TRACES OF URBANIZATION: REGIONAL LANDSCAPE PATTERNS VIEWED FROM THE AIR

By Sonja Vangjeli

Flight allows us to distance ourselves from the landscapes we occupy, to gain an outside view of the abstract patterns that cultures inscribe on the land, and be able to critically reflect on them. From urban centers, to logistical landscapes, to cultivated fields and remote areas, traces of urbanization permeate the globe in many different forms and intensities.Yet patterns repeat across distant and diverse geographies and cultures.The exhibition presents a series of views of landscape patterns in different regions around the globe photographed from the air. Framed through the airplane window and presented serially through the rhythmic structure of a slide projector, the images focus attention on the differentiation and sameness between the patterns inscribed on the land across different regions and geographies.The series of images invites viewers to reflect on the diminishing regional diversity of settlement patterns and the shifting relationship of contemporary cultures with the land.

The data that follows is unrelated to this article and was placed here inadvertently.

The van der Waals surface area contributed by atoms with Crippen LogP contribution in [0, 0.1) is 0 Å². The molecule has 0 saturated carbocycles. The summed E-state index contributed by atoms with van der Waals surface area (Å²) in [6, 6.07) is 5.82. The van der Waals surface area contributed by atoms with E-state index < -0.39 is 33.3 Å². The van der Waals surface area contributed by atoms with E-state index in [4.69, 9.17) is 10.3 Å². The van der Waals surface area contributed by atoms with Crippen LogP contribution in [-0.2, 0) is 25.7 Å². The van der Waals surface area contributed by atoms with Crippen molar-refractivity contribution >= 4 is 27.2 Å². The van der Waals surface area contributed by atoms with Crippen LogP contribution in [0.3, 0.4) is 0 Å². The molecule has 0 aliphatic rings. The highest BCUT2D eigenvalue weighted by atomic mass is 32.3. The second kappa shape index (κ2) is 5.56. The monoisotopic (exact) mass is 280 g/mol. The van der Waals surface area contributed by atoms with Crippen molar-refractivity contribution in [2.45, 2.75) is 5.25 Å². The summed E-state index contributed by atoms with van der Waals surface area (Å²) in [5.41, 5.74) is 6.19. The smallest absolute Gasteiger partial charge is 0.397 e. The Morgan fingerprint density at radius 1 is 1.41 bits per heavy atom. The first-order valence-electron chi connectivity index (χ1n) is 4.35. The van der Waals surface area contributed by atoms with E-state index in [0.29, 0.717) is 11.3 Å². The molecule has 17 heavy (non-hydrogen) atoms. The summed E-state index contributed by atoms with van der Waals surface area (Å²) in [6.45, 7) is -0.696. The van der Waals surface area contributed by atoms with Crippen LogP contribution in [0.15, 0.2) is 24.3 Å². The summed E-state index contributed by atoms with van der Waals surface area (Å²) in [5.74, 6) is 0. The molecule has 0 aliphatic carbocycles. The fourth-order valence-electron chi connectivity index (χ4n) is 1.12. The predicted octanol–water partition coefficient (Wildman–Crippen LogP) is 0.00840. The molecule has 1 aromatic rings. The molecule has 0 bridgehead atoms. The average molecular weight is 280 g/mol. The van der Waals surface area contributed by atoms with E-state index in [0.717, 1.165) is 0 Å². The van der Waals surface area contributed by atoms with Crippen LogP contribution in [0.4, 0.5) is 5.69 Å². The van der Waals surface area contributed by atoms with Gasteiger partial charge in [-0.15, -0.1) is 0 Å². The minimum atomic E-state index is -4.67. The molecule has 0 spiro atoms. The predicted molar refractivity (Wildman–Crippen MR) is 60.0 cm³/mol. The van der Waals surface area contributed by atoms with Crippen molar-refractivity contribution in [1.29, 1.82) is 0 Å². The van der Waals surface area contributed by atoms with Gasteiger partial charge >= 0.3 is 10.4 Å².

STEREOSCOPE: AN EXERCISE IN CALL AND RESPONSE

By Eunice Wong + Dana Kash

This January we spent three weeks in the Mekong Delta region of Southern Vietnam. With support from the Harvard Asia Center, we went to make multi‐scalar studies by drawing the productive landscapes of the Delta, too often represented in measures of rice and shrimp. Our investigations looked for the faint but definite relationships excluded from sociopolitical and economic conversations in the region. We went to see the Delta beyond what it produces; to generate an experience of Delta space, haptic and phenomenological. While traveling, we borrowed a working title from Rebecca Solnit, the blue of distance, a phrase that refers to things lost over space, through time. Because of the short wavelength of blue light, faraway things take on its hue. We wanted to operate with that yearning, without trying to close the gap, while maintaining legible and useful arguments through drawing. Returning home, we found in our materials the strength of the diptych and a loose interrelationship between image, memory, document, and text. stereoscope is how we continue to move through this space. It is an exercise in observation and patience. It presents the development of a structure for working with others and for trying to think through their space.